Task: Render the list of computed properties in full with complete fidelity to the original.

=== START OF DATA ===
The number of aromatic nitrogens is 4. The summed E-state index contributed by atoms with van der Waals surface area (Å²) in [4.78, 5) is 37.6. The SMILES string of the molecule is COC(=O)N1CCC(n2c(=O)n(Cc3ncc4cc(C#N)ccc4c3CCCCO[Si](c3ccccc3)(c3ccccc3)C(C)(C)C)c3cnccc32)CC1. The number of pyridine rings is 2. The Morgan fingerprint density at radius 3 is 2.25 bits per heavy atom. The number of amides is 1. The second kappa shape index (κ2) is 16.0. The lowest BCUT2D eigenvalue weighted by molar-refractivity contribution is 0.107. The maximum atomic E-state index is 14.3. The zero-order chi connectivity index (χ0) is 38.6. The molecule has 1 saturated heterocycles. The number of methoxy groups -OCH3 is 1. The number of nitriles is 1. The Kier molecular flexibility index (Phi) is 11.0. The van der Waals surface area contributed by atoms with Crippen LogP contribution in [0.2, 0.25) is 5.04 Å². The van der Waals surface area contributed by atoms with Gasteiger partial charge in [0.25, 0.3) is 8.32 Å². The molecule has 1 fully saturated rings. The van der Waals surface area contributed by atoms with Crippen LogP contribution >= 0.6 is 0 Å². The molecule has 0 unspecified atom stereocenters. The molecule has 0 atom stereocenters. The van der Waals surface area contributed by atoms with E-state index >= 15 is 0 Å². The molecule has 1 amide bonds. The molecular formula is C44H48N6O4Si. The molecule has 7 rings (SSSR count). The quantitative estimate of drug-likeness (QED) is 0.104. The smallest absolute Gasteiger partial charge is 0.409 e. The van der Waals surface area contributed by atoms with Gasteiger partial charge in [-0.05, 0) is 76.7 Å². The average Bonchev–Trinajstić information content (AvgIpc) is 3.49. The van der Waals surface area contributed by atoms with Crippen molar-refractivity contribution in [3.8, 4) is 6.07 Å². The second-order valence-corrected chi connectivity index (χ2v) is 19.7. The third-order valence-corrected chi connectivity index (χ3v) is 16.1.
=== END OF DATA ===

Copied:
The number of aromatic nitrogens is 4. The summed E-state index contributed by atoms with van der Waals surface area (Å²) in [4.78, 5) is 37.6. The SMILES string of the molecule is COC(=O)N1CCC(n2c(=O)n(Cc3ncc4cc(C#N)ccc4c3CCCCO[Si](c3ccccc3)(c3ccccc3)C(C)(C)C)c3cnccc32)CC1. The number of pyridine rings is 2. The Morgan fingerprint density at radius 3 is 2.25 bits per heavy atom. The number of amides is 1. The second kappa shape index (κ2) is 16.0. The lowest BCUT2D eigenvalue weighted by molar-refractivity contribution is 0.107. The maximum atomic E-state index is 14.3. The zero-order chi connectivity index (χ0) is 38.6. The molecule has 1 saturated heterocycles. The number of methoxy groups -OCH3 is 1. The number of nitriles is 1. The Kier molecular flexibility index (Phi) is 11.0. The van der Waals surface area contributed by atoms with Crippen LogP contribution in [0.2, 0.25) is 5.04 Å². The van der Waals surface area contributed by atoms with Gasteiger partial charge in [0.25, 0.3) is 8.32 Å². The molecule has 1 fully saturated rings. The van der Waals surface area contributed by atoms with Crippen LogP contribution >= 0.6 is 0 Å². The molecule has 0 unspecified atom stereocenters. The molecule has 0 atom stereocenters. The van der Waals surface area contributed by atoms with E-state index >= 15 is 0 Å². The molecule has 1 amide bonds. The molecular formula is C44H48N6O4Si. The molecule has 7 rings (SSSR count). The quantitative estimate of drug-likeness (QED) is 0.104. The smallest absolute Gasteiger partial charge is 0.409 e. The van der Waals surface area contributed by atoms with Gasteiger partial charge in [-0.05, 0) is 76.7 Å². The average Bonchev–Trinajstić information content (AvgIpc) is 3.49. The van der Waals surface area contributed by atoms with Crippen molar-refractivity contribution in [3.8, 4) is 6.07 Å². The second-order valence-corrected chi connectivity index (χ2v) is 19.7. The third-order valence-corrected chi connectivity index (χ3v) is 16.1.